What is the definition of a microschool? We get asked that a lot. Makes sense, being the National Microschooling Center and all.
Before addressing the question, let’s first describe what we’re talking about.
Microschools are small learning environments serving learners from multiple families. They are organized in different ways: learning centers supporting families adhering to their state’s homeschooling requirements, private schools (accredited or not), public charter schools, and even microschooling within district-run traditional public schools. Some microschools operate independently, some align with provider networks, others are run as active partnerships. While some are home-based, many creatively find space within business buildings, houses of worship or nonprofits.
Microschools often look very different from each other, with a wide range of teaching and learning models. It is one of the Center’s core beliefs that microschools’ powerful potential resides largely from the fact that, being small and innovative, they can be created around the needs of the particular learners they serve. Their leaders are able to be responsive to these evolving needs, so learners can thrive.
Hybrid arrangements are another compelling aspect of microschooling. While some microschools allow learners to work both at home or on campus on different days, the hybrid promise can entail much more. Sharing the heft of responsibility for learning between different sources for different topics, especially in this golden age of online content, offers much learners and families value. While a child may learn onsite at their a microschool three days each week, they can choose an array of other sources for learning, including apprenticeships, online classes, outdoor opportunities, or other microschools on other days.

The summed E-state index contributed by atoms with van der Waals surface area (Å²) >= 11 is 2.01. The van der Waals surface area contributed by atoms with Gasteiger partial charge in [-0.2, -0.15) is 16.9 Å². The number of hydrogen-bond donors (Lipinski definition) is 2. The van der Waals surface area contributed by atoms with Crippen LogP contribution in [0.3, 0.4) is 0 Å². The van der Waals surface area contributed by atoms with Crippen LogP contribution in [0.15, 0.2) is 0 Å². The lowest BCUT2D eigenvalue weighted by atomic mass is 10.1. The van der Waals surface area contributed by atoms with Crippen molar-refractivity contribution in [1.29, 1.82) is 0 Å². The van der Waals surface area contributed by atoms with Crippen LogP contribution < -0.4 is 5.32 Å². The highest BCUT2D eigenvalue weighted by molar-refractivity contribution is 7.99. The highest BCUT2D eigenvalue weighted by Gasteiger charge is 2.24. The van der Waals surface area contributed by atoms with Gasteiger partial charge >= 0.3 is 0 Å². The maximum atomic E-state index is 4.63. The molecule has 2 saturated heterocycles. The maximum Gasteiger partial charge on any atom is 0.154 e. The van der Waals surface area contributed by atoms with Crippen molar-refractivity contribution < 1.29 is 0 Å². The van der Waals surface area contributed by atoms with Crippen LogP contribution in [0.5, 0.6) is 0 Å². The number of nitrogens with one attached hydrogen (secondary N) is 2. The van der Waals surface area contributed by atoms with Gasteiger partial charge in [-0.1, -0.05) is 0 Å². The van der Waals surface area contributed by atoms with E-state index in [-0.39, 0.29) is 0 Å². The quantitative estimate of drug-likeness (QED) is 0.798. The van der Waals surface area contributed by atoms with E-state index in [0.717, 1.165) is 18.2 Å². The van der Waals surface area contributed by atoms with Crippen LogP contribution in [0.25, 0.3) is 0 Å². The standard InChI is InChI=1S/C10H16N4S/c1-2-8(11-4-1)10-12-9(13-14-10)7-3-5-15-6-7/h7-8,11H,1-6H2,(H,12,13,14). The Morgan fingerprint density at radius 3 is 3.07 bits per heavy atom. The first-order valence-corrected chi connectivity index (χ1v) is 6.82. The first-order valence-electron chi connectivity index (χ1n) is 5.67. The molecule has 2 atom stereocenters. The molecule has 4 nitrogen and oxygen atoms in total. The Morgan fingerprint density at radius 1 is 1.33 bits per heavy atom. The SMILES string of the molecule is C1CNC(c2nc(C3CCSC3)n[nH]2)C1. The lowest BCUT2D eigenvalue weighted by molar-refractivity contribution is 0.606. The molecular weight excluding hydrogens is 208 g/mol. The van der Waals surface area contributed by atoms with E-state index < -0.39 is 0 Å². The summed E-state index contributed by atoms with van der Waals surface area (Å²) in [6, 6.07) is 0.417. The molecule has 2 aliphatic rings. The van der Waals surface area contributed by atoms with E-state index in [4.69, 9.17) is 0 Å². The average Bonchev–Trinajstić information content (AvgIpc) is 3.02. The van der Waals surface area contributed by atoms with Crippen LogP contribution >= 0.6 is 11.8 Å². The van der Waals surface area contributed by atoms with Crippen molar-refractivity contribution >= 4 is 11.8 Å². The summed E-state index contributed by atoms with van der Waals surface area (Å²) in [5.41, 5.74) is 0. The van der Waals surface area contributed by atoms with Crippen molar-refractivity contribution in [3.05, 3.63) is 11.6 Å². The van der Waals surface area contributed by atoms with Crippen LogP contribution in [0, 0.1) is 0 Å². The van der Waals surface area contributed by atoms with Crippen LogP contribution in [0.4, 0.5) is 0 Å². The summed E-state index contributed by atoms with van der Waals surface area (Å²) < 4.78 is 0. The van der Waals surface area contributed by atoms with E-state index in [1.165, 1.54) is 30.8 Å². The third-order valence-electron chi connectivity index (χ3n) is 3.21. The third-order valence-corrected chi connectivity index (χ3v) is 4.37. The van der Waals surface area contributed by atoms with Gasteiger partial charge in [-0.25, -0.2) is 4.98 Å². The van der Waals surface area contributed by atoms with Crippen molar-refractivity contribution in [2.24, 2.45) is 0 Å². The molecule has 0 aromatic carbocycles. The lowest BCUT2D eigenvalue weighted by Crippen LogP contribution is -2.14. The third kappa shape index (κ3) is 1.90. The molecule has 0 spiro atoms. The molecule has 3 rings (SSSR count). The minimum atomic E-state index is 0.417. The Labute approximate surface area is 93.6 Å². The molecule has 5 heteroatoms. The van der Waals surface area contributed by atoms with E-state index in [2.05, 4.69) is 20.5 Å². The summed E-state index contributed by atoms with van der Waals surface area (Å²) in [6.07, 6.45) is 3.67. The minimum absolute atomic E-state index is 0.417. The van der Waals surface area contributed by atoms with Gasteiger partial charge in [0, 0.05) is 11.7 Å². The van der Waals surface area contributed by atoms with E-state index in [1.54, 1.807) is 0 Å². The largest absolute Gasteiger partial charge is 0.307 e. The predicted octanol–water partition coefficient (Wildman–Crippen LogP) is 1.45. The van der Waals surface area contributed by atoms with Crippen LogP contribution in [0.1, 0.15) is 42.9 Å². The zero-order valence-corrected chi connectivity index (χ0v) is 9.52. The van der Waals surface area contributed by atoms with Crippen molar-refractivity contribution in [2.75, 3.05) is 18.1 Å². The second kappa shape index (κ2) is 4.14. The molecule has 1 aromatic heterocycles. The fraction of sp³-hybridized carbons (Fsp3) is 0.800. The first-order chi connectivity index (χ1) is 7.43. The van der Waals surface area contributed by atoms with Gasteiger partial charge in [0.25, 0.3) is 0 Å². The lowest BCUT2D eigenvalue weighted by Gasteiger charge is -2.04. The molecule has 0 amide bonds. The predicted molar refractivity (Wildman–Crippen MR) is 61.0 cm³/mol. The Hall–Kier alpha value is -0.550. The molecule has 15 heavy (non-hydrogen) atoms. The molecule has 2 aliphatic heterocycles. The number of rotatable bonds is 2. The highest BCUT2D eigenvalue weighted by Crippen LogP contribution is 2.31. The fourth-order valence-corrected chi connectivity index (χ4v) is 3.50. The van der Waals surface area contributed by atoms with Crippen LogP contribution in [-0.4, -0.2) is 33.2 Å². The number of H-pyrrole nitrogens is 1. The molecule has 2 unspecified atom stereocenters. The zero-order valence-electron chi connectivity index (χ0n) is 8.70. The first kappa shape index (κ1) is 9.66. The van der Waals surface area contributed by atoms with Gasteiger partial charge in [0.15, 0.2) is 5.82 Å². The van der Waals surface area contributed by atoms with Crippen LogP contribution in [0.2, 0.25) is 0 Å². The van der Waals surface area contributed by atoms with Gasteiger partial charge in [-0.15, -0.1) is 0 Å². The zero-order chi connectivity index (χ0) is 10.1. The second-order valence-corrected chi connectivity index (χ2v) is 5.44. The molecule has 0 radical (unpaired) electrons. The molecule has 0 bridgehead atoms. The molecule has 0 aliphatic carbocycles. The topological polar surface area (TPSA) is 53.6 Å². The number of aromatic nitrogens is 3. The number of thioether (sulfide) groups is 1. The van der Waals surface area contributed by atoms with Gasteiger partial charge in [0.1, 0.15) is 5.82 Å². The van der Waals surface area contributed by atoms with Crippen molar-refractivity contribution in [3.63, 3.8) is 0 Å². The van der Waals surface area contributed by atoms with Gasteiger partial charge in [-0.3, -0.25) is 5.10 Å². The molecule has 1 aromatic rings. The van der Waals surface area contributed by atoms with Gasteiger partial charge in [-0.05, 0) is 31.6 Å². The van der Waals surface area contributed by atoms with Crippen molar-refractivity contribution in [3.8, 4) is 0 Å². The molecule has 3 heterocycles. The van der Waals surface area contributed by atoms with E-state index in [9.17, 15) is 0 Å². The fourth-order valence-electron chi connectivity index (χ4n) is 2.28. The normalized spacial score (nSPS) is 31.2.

When it is policymakers considering defining microschools, it’s crucial to their success that any definition be broad enough to allow them these flexibilities.
It’s just as essential that any definitions anticipate that we don’t know what microschooling will look like in years to come, as they advance through their early adoption stage and especially as hybrid models get more interesting.
One parallel worth considering was when federal lawmakers sought a definition for blended and personalized learning they could codify in federal legislation as part of the Every Student Succeeds Act in 2015. These were proliferating buzzwords describing all sorts of classroom structures, with an equally wide range in their efficacy and academic outcomes. And when academic researchers like the esteemed RAND Corporation went to study their effectiveness, they found that the field was moving so quickly, that no schools using these models wanted to stand still for long enough to subject their students to their gold-standard, multi-year research designs. So they chose to keep it simple and adopt a short, simple and very broad definition that would essentially include any setting where a child learned at a computer while a teacher taught in person.
For those asking about definitions for microschools, the most sensible solution at this crucial stage in their trajectory, ‘less is more’ for whatever they are looking to accomplish feels both pertinent and prudent.
All are welcome in this exciting space. As long as they identify as microschools, that’s all our Center needs to help them become their best selves as part of this exciting movement. For those feeling more is necessary to traverse the complications of their landscape and frameworks, I’d humbly suggest they begin by spending time getting to know some of the diversified and popular microschools near them. At the National Microschooling Center, we are happy to help.